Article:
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United States of America v. Kaboni Savage

IN THE UNITED STATES DISTRICT COURT FOR THE EASTERN DISTRICT OF PENNSYLVANIA


April 26, 2013

UNITED STATES OF AMERICA
v.
KABONI SAVAGE

The opinion of the court was delivered by: Surrick, J.

MEMORANDUM

Presently before the Court is Defendant Kaboni Savage's Motion to Strike Government's Introduction of Curtis Singleton's Grand Jury Testimony (ECF No. 1078). For the following reasons, Defendant's Motion will be denied.

I. BACKGROUND

On May 9, 2012, a federal grand jury returned a seventeen-count Fourth Superseding Indictment (the "Indictment") charging Defendant Kaboni Savage with: conspiracy to participate in the affairs of a racketeering ("RICO") enterprise, in violation of 18 U.S.C. § 1962(d) (Count 1); twelve counts of murder in aid of racketeering, in violation of 18 U.S.C. § 1959(a)(1) (Counts 2-7, 10-15); tampering with a witness, in violation of 18 U.S.C. § 1512(a) (Count 8)*fn1 ; conspiracy to commit murder in aid of racketeering, in violation of 18 U.S.C. § 1959(a)(5) (Count 9); retaliating against a witness, in violation of 18 U.S.C. § 1513(a) (Count 16); and using fire to commit a felony, in violation of 18 U.S.C. § 844(h)(1) (Count 17). (Fourth Superseding Indictment, ECF No. 480.) Savage was charged along with three co-defendants, Steven Northington, Robert Merritt, and his sister, Kidada Savage. Lamont Lewis was also charged in the First Superseding Indictment. The charges against Lewis were disposed of by guilty plea on April 21, 2011. On March 14, 2011, the Government filed a notice of intent to seek the death penalty against Savage, Merritt and Northington. (ECF Nos. 196, 197, 198.) The Government does not seek the death penalty against Kidada.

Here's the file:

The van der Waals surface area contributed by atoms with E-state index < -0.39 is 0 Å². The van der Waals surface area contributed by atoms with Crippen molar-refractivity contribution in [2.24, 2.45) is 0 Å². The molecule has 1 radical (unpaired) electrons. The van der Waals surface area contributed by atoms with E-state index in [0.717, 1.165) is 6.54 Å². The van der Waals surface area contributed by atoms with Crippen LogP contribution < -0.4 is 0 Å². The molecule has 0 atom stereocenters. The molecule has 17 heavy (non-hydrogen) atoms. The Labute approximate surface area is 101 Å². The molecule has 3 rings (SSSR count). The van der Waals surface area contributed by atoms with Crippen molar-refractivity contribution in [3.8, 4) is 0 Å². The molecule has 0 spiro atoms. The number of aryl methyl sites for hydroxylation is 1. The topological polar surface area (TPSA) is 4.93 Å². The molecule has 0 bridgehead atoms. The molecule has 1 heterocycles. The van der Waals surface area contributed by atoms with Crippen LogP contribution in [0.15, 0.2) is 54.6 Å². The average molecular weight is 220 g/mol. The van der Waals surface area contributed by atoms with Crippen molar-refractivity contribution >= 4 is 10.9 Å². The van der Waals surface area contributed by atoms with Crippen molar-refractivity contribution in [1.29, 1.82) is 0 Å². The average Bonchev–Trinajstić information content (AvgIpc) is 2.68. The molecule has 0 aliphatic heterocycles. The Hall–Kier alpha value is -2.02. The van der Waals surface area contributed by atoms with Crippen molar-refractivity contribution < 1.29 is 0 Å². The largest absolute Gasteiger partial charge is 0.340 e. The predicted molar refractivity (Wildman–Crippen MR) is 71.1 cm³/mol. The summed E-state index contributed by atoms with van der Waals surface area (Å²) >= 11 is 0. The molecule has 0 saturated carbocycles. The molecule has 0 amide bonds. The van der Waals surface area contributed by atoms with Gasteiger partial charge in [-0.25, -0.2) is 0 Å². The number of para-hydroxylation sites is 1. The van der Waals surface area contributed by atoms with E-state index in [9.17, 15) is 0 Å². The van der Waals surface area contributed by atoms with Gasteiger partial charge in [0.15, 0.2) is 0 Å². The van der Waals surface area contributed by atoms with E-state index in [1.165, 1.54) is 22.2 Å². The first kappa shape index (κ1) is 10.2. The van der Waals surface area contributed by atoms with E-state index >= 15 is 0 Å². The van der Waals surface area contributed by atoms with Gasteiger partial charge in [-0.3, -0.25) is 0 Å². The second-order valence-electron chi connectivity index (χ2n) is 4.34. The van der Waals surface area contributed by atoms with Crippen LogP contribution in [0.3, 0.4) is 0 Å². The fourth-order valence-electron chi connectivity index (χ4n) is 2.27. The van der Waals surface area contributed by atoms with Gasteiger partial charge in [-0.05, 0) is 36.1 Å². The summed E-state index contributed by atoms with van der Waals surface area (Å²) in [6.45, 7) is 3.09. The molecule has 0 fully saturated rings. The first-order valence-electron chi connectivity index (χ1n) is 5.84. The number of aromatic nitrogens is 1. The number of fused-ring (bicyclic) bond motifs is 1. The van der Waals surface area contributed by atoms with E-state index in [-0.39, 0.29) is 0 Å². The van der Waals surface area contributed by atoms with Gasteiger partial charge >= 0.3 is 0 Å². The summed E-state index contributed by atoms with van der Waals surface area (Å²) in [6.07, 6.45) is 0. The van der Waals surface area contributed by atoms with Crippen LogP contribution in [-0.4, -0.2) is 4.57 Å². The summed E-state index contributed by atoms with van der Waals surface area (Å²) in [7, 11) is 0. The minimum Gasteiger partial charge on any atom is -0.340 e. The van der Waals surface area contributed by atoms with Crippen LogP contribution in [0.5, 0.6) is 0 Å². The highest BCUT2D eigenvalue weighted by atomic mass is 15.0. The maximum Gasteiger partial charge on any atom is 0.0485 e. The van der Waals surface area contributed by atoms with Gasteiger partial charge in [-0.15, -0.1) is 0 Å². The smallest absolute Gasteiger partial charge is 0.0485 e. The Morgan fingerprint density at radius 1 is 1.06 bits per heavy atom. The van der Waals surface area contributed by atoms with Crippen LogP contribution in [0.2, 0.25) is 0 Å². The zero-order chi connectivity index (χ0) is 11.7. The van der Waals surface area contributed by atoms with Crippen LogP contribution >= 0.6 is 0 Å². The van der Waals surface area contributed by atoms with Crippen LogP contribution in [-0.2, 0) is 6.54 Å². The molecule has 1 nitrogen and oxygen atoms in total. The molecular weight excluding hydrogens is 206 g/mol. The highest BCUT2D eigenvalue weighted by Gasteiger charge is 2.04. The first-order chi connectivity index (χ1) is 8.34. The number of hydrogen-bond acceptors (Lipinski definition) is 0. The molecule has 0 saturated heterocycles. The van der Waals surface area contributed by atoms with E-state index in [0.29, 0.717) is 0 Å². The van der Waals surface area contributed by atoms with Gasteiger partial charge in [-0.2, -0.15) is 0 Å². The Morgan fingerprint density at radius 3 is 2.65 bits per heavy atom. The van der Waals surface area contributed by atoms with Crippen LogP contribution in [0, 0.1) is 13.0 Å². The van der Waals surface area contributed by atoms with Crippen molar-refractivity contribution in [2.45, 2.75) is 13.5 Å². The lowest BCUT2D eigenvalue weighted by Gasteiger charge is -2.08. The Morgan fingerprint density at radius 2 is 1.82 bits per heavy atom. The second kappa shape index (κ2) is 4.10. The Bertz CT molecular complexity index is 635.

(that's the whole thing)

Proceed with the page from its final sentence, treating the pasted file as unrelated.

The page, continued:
Trial commenced on February 4, 2013. During its case in chief, the Government called Curtis Singleton as a witness. (Feb. 13 Hr'g Tr. 240, ECF No. 1073 (filed under seal).) Singleton provided testimony on February 13 and 14, 2013. (Id.; Feb. 14 Hr'g Tr., ECF No. 1095 (filed under seal).) Singleton testified, among other things, about an altercation he had with Defendant on January 7, 2001 at Defendant's home on Darien Street in Philadelphia, Pennsylvania. (Feb. 13 Hr'g Tr. 258.)

On February 15, 2013, Defendant filed the instant Motion. (Def.'s Mot., ECF No. 1078.) The Government filed a Response in opposition to the Motion on February 20, 2013. (Gov't's Resp., ECF No. 1083.)

II. DISCUSSION

A. The Parties' Contentions

Defendant requests that the Court reconsider its ruling which permitted the Government to read into evidence grand jury testimony given by Singleton as a prior consistent statement under Rule 801(d)(1)(B) of the Federal Rules of Evidence. On direct examination, Singleton explained to the jury that, during an altercation with Defendant at Defendant's home, Defendant struck him on the side of the head with a gun. (Feb. 13 Hr'g Tr. 258.)*fn2 During cross examination by defense counsel, Singleton testified that he was interviewed by Special Agent Kevin Lewis and Detective Thomas Zielinski on March 9, 2004 and April 30, 2004. (Feb. 13 Hr'g Tr. 297, 299.) Defense counsel attempted to impeach the credibility of Singleton on a number of occasions.*fn3 On redirect, the Government sought to rehabilitate Singleton by introducing a portion of the testimony he provided to the grand jury in May of 2004. (Feb. 14 Hr'g Tr. 12-15.) Singleton testified before the grand jury about the altercation at Defendant's home. (Id.) Specifically, Singleton stated that Defendant pointed a gun at him, demanded that Singleton return the money, and then struck Singleton over the head with the gun. (Id. at 12-14.) He further testified that he took $300 from Defendant, and that Barbara Savage was present during this incident. (Id.)